Narrative of the Life of Frederick Douglass

Chapter 10: Religion and Holidays

Discuss the concepts of religion and holidays in this chapter. What overall point does Douglass make about each ?

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Douglass's term of service to Covey ended on Christmas Day, 1833. The time between Christmas and New Years was always given to slaves as a time for merrymaking and leisure, but the masters tried to make sure that the slaves got as debauched as possible so they would believe that freedom was a hassle and was unhealthy. These holidays were always given, however, because they were known among the slaveholders as a way to prevent insurrection. They were "conductors, or safety-valves, to carry off the rebellious spirit of enslaved humanity."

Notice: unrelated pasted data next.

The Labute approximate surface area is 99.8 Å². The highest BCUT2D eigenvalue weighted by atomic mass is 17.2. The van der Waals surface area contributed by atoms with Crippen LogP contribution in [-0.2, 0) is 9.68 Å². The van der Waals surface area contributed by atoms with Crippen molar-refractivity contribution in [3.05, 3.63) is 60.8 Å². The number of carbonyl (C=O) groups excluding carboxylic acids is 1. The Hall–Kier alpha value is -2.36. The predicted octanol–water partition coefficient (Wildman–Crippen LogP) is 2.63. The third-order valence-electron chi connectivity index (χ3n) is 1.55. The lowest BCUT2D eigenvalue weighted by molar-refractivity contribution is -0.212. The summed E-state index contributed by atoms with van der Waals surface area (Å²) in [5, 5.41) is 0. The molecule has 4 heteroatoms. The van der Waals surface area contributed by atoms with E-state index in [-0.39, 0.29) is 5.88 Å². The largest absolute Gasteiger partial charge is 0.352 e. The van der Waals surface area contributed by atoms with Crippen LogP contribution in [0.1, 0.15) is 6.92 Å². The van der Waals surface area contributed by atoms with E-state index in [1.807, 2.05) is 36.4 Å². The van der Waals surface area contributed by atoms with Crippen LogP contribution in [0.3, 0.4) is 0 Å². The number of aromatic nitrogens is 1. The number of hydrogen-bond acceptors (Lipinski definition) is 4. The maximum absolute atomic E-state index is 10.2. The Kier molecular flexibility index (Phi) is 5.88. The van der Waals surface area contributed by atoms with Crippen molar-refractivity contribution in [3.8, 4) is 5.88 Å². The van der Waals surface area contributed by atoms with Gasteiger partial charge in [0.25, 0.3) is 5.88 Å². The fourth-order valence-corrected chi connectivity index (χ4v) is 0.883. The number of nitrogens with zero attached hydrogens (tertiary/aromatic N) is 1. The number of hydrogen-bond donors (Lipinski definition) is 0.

After living with Covey, Douglass went to live with Mr. William Freeland. The two slaveholders were quite different; Freeland was not as rich, but he had no pretense to religion, did not possess degrading vices, and was not cowardly or cruel. Douglass was most impressed that he had no pretensions to religion, because religious slaveholders were often the worst.